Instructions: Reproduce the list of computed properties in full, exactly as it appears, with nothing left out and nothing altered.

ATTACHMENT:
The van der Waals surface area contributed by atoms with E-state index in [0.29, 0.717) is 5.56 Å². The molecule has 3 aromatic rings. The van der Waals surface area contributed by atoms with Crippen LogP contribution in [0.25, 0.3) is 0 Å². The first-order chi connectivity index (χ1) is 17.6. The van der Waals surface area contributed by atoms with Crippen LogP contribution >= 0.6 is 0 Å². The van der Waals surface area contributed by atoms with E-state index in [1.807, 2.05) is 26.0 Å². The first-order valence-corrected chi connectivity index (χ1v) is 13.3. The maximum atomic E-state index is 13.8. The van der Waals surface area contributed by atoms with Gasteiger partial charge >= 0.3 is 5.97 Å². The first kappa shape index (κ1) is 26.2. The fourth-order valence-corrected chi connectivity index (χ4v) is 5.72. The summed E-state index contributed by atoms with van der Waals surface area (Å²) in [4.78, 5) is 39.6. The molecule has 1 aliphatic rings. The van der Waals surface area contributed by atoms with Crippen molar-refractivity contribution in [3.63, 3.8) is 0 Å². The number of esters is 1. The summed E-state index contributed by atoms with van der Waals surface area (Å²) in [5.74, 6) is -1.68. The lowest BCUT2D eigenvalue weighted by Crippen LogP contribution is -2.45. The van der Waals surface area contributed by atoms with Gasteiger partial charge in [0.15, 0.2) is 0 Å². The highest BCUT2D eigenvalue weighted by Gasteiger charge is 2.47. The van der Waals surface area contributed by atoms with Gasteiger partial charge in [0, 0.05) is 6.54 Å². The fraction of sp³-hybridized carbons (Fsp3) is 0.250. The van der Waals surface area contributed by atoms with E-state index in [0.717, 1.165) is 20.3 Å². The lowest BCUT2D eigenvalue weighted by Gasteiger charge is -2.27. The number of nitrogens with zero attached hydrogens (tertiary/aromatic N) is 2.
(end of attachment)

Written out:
The van der Waals surface area contributed by atoms with E-state index in [0.29, 0.717) is 5.56 Å². The molecule has 3 aromatic rings. The van der Waals surface area contributed by atoms with Crippen LogP contribution in [0.25, 0.3) is 0 Å². The first-order chi connectivity index (χ1) is 17.6. The van der Waals surface area contributed by atoms with Crippen LogP contribution >= 0.6 is 0 Å². The van der Waals surface area contributed by atoms with E-state index in [1.807, 2.05) is 26.0 Å². The first-order valence-corrected chi connectivity index (χ1v) is 13.3. The maximum atomic E-state index is 13.8. The van der Waals surface area contributed by atoms with Gasteiger partial charge >= 0.3 is 5.97 Å². The first kappa shape index (κ1) is 26.2. The fourth-order valence-corrected chi connectivity index (χ4v) is 5.72. The summed E-state index contributed by atoms with van der Waals surface area (Å²) in [4.78, 5) is 39.6. The molecule has 1 aliphatic rings. The van der Waals surface area contributed by atoms with Crippen molar-refractivity contribution in [3.63, 3.8) is 0 Å². The number of esters is 1. The summed E-state index contributed by atoms with van der Waals surface area (Å²) in [5.74, 6) is -1.68. The lowest BCUT2D eigenvalue weighted by Crippen LogP contribution is -2.45. The van der Waals surface area contributed by atoms with Gasteiger partial charge in [0.15, 0.2) is 0 Å². The highest BCUT2D eigenvalue weighted by Gasteiger charge is 2.47. The van der Waals surface area contributed by atoms with Gasteiger partial charge in [0, 0.05) is 6.54 Å². The fraction of sp³-hybridized carbons (Fsp3) is 0.250. The van der Waals surface area contributed by atoms with E-state index in [0.717, 1.165) is 20.3 Å². The lowest BCUT2D eigenvalue weighted by Gasteiger charge is -2.27. The number of nitrogens with zero attached hydrogens (tertiary/aromatic N) is 2.